Growing Up Summary

Growing Up is a Pulitzer Prize–winning 1982 memoir chronicling author and journalist Russell Baker’s childhood and young adulthood.

  • Russell Baker grew up during the Great Depression. He was raised by his fiercely determined single mother, Elizabeth, after the death of his and his sisters’ father.
  • Baker earned a scholarship to Johns Hopkins University and attended college there before enlisting in the Navy Air Corps during World War II.
  • The war ended before Baker completed his military training. He met and married a woman named Mimi, eventually having children and grandchildren.


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Last Updated on July 6, 2022, by eNotes Editorial. Word Count: 470


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Growing Up is a memoir written by American writer Russell Baker. Published in 1982, it tells the story of Baker’s childhood and young adulthood during the Great Depression and World War II.

Much of the memoir focuses on Baker’s relationship with his mother, Elizabeth, who has become senile in her old age. Baker regrets that he asked Elizabeth very little about her past when he had the chance and that it is now too late for her to tell him about her life. Despite his children showing the same disinterest in his history that she showed in Elizabeth’s, he is determined to tell his children about his past while he is still able to.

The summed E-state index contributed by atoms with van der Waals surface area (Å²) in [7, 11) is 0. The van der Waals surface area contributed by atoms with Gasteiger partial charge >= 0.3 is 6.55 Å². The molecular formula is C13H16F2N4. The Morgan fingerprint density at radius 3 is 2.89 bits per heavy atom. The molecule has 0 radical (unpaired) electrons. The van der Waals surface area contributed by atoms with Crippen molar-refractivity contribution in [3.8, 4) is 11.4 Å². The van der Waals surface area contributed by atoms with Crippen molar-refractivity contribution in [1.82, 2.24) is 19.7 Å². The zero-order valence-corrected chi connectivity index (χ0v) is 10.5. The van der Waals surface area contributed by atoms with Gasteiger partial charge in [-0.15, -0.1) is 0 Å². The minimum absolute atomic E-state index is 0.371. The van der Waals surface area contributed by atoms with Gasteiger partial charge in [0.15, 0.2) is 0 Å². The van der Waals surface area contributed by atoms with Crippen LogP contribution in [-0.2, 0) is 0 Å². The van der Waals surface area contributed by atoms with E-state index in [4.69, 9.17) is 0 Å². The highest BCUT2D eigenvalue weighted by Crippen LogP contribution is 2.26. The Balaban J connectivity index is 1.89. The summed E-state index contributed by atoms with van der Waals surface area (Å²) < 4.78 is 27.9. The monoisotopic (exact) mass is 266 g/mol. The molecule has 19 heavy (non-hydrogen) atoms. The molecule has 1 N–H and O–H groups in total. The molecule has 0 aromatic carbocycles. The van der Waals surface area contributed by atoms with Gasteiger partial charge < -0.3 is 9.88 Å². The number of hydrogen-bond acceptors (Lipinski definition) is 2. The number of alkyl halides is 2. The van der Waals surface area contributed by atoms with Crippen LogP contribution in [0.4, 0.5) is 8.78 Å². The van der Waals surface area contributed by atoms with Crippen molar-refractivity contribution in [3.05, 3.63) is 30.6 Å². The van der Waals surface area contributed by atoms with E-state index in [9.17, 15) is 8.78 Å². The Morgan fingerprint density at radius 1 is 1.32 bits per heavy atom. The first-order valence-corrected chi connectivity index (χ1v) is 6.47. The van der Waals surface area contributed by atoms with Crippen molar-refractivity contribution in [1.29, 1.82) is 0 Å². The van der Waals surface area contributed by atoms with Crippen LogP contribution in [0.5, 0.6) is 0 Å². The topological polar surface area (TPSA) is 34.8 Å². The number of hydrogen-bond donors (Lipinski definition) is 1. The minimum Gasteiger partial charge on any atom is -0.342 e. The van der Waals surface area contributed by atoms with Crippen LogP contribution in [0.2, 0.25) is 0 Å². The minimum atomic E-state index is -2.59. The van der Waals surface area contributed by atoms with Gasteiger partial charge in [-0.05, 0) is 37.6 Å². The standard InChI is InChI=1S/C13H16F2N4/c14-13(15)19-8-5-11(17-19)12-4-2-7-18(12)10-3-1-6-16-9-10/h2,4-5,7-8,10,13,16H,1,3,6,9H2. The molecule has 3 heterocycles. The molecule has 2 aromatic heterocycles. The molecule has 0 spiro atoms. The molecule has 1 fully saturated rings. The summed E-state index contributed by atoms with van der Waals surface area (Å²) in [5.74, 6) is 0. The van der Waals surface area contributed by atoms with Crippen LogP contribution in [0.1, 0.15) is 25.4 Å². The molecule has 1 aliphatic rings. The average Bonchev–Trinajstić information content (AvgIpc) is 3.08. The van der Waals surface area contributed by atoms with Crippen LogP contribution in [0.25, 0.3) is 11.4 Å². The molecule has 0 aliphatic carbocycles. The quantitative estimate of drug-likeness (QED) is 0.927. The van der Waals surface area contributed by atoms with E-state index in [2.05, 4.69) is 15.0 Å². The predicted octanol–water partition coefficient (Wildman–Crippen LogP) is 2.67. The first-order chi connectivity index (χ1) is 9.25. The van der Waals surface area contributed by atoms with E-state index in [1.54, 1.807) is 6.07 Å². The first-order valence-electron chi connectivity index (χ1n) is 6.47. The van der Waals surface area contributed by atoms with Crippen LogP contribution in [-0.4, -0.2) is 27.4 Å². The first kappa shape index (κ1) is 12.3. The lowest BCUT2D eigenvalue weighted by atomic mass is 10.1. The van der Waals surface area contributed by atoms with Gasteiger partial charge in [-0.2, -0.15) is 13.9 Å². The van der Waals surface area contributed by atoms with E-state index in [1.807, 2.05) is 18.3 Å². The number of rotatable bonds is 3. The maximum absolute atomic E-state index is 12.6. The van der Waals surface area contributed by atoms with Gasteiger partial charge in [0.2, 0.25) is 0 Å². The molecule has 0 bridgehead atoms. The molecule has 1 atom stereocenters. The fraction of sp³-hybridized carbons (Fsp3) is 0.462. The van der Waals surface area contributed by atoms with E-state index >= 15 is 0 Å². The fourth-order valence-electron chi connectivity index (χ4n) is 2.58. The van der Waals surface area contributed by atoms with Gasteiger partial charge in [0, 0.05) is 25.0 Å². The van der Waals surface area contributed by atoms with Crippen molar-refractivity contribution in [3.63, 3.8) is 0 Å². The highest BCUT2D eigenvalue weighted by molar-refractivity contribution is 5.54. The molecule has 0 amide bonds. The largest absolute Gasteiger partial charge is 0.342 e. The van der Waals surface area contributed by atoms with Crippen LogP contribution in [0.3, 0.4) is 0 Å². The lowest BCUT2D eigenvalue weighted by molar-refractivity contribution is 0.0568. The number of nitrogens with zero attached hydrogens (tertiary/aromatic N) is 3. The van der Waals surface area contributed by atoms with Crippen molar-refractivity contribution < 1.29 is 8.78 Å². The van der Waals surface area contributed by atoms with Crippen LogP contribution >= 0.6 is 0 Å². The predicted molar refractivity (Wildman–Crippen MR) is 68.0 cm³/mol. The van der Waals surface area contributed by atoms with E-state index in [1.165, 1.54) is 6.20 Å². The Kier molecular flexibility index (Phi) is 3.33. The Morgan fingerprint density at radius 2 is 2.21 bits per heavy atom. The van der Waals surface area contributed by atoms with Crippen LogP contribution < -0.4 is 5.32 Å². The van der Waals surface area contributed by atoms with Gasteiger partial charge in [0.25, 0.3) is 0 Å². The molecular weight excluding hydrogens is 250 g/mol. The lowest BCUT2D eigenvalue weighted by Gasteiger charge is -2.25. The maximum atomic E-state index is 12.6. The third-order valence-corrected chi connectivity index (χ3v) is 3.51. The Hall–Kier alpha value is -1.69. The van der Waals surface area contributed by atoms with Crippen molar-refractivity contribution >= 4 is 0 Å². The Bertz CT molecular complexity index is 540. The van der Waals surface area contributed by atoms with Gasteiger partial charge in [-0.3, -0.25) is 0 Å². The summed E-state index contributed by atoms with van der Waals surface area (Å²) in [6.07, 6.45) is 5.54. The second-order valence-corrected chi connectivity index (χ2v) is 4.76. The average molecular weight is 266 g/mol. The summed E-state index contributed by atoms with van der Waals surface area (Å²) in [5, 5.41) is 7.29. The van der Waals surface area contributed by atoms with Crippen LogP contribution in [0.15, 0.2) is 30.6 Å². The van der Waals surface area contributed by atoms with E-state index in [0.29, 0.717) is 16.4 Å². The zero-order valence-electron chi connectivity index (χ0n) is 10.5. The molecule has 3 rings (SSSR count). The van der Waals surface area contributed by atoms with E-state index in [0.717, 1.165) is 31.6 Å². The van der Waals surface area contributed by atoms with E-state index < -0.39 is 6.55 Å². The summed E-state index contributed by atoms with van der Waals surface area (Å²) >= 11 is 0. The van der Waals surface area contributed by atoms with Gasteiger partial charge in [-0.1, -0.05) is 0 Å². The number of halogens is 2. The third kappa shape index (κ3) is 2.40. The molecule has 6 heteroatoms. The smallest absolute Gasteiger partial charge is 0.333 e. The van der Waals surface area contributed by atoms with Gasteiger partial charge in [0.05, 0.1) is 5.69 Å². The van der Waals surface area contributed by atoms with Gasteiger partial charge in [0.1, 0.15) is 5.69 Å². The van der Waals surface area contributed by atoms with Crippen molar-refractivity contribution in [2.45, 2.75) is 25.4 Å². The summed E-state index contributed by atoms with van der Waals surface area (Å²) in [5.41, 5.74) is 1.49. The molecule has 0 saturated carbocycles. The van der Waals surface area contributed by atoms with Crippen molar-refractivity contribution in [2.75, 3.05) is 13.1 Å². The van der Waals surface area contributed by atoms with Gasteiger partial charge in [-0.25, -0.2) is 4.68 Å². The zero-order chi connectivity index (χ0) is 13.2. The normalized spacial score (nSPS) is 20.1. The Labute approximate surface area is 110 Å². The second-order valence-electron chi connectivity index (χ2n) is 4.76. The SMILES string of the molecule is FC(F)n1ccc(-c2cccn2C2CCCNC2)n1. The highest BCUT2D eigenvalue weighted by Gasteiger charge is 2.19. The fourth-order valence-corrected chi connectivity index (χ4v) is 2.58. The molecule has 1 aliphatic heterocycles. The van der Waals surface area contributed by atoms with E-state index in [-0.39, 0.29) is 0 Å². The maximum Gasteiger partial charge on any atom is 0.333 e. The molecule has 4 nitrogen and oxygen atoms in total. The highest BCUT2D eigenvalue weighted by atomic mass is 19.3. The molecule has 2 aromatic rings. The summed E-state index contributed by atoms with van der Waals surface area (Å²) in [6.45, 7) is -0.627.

Plot Summary

Baker is born in rural Virginia in 1925. His mother, Elizabeth, earns money for the family as a teacher, and his father, Benny, is an alcoholic. Baker has two sisters, Doris and Audrey. When their father dies in 1931, a paternal uncle adopts Audrey. Elizabeth, Baker, and Doris move to New Jersey to live with Elizabeth’s brother Allen and his wife, Pat. However, as the Depression is escalating, Elizabeth is unable to find work. At eight years old, Baker starts to earn some extra money for his family by selling newspapers, thus sparking his interest in a future career as a journalist.

Uncle Allen’s brothers, Charlie and Hal, move in with the family when they are living in New Jersey. Hal talks Elizabeth into giving him seventy-five dollars—which, at the time, was a great deal of money—to start a lumber business; however, he never starts the business, leaving Elizabeth worse off than before. After six years in New Jersey, Elizabeth, Baker, and Doris leave and move to Baltimore, motivated once more by Hal’s false promises of business opportunities.

Elizabeth wants a better life for Baker, and he is enrolled at a local high school, where he has to compete with students who were far more privileged than he was growing up. Baker finds himself caught in between two social classes—white-collar and blue-collar—and he struggles to keep up in school. However, Baker works hard in his classes, and he manages to earn a scholarship to Johns Hopkins University.

In 1943, during World War II, Baker drops out of college to become a pilot in the Navy Air Corps. However, the war ends before he completes his training. Baker returns to Baltimore, finishes his studies at Johns Hopkins, and begins work as a journalist at the Baltimore Sun. He meets Mimi, an uneducated but financially independent woman, whom he marries four years later. Baker and Mimi have children and, eventually, grandchildren. Elizabeth becomes old and develops dementia and is moved into a nursing home, where Baker and his family visit her, even though Elizabeth can no longer remember much.


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